Whitechapel Bell Foundry Petition Submitted to Downing Street
Leading historians and architects back petition to save world famous bell foundry – submitted to Downing Street yesterday
Leading historians and architects including author Charles Saumarez Smith, historian Dan Cruickshank and architect and TV presenter George Clarke have signed a petition to ‘Save the Whitechapel Bell Foundry’, submitted to the government in Downing Street on 19th April.
Dan Cruickshank and heritage campaigners submit the petition to Downing Street
Dan Cruickshank says: “The world famous Whitechapel Foundry is a landmark – both for its splendid use and its fine historic buildings. Bells cast at the foundry have sounded in cities around the world for hundreds of years.
“For many that sound represents the heart and soul of London, and in the case of Big Ben in the Palace of Westminster it is the sound of Freedom. The existing buildings deserve the highest level of recognition and protection as a unique and important part of our heritage.”
The petition, signed by more than 10,000 people in three weeks, calls on the Secretary of State for Culture Media and Sport Karen Bradley MP to understand and respond to the concerns of thousands of people objecting to the loss of the bell foundry on this site.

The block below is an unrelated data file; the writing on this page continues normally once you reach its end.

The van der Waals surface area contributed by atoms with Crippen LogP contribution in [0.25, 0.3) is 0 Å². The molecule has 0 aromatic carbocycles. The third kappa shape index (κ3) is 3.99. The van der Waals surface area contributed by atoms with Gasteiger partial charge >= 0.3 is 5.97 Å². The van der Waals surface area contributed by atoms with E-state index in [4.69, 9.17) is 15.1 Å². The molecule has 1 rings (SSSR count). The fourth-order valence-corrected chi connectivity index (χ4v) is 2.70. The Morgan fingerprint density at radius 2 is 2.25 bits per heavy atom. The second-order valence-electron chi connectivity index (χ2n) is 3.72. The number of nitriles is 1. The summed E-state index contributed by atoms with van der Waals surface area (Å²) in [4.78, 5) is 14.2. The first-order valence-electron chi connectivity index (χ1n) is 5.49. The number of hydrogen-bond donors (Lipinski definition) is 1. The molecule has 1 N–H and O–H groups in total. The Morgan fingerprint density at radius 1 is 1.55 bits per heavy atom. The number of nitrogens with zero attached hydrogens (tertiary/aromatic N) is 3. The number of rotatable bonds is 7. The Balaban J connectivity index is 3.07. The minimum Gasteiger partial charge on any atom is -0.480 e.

The business of making bells has operated continuously in Whitechapel since at least the 1570s. It has been on its present site with the existing house and office buildings since the mid 1740s. The current owner is in the process of selling the existing buildings to a developer.
A straightforward re-development of this site is not the only option. The UK Heritage Building Preservation Trust (UKHBPT), which owns and manages Middleport Pottery in Stoke, has made an approach to the owner to acquire the site at market value. The foundry, if bought by UKHBPT, would be run on a similar model to Middleport, maintaining its cultural significance and public access, and keeping its use as a bell foundry where it has been in continuous operation for over 250 years.
The buildings were first listed at grade II* in 1950, with a very brief listing description dating back to 1973 – no details for example were provided for the interior of the foundry.
A listing review was carried out for the likely new owner under Historic England’s Enhanced Advisory Services – paid for advice to identify significance and inform future development options. At our request, Historic England consulted the amenity societies on the revised listing description as part of this process.
Today Historic England published a new listing description which includes a far greater level of description of the buildings and for the first time recognises the national cultural and industrial significance of the site.